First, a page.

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Facebook CEO Apologizes For Cambridge Analytica Scandal

Mark Zuckerberg says he’s ‘really sorry’

Facebook Cambridge Analytica

Facebook head, Mark Zuckerberg says he is open to testifying before the Congress regarding the Cambridge Analytica scandal.

Cambridge Analytica is a data firm that was linked to President Donald Trump’s campaign for 2016 U.S presidential elections. The firm is reportedly accused of taking advantage of Facebook’s privacy settings and misusing users’ data to influence the elections. The firm is currently surrounded by a lot of controversies including how it accessed the data in the first place. Facebook and Mark Zuckerberg are also put under observations regarding the social giant’s data and privacy policies.

On Wednesday, in an interview with Recode Zuckerberg said that he is open to appear before lawmakers and provide information about the issue if he’s the right person.

When asked if he’d testify, the Facebook CEO said, “I’m open to doing that.”  “We actually do this fairly regularly … There are lots of different topics that Congress needs and wants to know about, and the way that we approach it is that our responsibility is to make sure that they have access to all of the information that they need to have.”

The new data regulations will obviously cost too much to Facebook as its advertising business depends upon user data (interests). Facebook would need to limit collecting too much data.

The scandal itself has cost Facebook to lose roughly $50 million in market cap this week.

Zuckerberg repeatedly admitted that his team had made mistakes while building the platform and it’s data policies that allowed Cambridge Analytica to misuse data of some 50 million Facebook users.

“We let the community down and I feel really bad and I’m sorry about that,” he apologized. He even called the mistakes as “breach of trust” with its users.

Zuckerberg regretted opening Facebook’s user data to third-party developers without adequate monitoring. The platform collected too many users’ personal data with a vision to create a social circle where users could interact with their friends on other services and apps too. However, according to Zuckerberg, he misunderstood what people wanted.

“Frankly, I just think I got that wrong,” he said.

“There was this values tension playing out between the value of data portability — being able to take your data and some social data, the ability to create new experiences — on one hand, and privacy on the other hand,” he said. “I was maybe too idealistic on the side of data portability, that it would create more good experiences — and it created some — but I think what the clear feedback from our community was that people value privacy a lot more.”

In 2015, when Facebook first found out that Cambridge Analytica had collected users’ data, Facebook asked the firm to delete it and the firm agreed and even sent a written statement to Facebook saying it had deleted all the collected data. Zuckerberg now regrets that he trusted Cambridge Analytica’s statement and did not check by himself to confirm.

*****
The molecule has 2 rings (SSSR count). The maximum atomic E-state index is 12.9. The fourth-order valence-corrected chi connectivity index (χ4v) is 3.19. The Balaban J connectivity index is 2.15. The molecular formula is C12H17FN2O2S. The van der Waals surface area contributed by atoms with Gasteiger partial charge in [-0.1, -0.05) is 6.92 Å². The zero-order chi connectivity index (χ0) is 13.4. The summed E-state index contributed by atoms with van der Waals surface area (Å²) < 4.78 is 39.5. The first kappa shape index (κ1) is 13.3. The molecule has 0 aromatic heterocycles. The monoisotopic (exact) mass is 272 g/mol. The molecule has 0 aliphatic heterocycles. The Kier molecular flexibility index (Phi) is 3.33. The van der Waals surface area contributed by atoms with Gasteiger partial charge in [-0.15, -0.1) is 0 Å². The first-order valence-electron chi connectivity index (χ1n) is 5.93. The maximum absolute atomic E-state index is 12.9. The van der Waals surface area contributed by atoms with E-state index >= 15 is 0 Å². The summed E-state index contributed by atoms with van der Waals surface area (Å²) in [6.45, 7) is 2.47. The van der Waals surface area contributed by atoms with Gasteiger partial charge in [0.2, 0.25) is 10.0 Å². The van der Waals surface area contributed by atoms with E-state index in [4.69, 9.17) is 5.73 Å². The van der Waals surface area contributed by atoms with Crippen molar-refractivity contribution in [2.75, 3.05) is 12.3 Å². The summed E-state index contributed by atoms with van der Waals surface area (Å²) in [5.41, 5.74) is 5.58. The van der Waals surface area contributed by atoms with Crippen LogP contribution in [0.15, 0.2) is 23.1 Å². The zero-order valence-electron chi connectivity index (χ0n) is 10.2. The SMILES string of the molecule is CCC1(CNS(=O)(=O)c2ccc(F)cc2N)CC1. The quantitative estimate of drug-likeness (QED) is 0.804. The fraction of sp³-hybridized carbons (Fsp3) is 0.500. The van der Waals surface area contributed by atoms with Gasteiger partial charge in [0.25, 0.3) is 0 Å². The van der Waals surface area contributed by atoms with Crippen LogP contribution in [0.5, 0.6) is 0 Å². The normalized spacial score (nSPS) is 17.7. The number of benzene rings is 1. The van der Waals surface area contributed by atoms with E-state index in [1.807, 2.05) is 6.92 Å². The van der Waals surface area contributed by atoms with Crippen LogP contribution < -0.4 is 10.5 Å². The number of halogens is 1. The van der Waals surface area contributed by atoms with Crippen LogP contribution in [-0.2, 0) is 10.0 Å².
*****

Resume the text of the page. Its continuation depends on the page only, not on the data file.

“At the time, it didn’t seem like we needed to go further on that,” he said. “Given what we know now, we clearly should have followed up, and we’re never going to make that mistake again.”

What has lost cannot be acquired back. When asked whether the stolen data could be recovered now, Zuckerberg said “not always”.

The company is now investigating about who else had access to user data and if anyone else had abused Facebook’s policies.

“The data isn’t on our servers, so it would require us sending out forensic auditors to different apps,” he explained. “We do know all the apps that registered for Facebook, and all the people who were on Facebook who registered for those apps, and have a log of the different data requests that the developers made. So we can get a sense of — what are the reputable companies? What are companies that were doing unusual things?”

Facebook will now have the developers (who had access to all the data and who are doing something unusual) go through an audit. According to Zuckerberg, the process of fixing the holes and investigating other third-parties, could take months to complete and would likely cost “many millions of dollars”.

Zuckerberg also showed concerns about him being the one to decide Facebook policies depending on real values and his own ideology.

“What I would really like to do is find a way to get our policies set in a way that reflects the values of the community, so I am not the one making those decisions,” Zuckerberg said. “I feel fundamentally uncomfortable sitting here in California in an office making content policy decisions for people around the world.”

“[The] thing is like, ‘Where’s the line on hate speech?’ I mean, who chose me to be the person that did that?” Zuckerberg said. “I guess I have to, because of [where we are] now, but I’d rather not.”

Also Read: WhatsApp Co-Founder Says It’s Time to Delete Facebook

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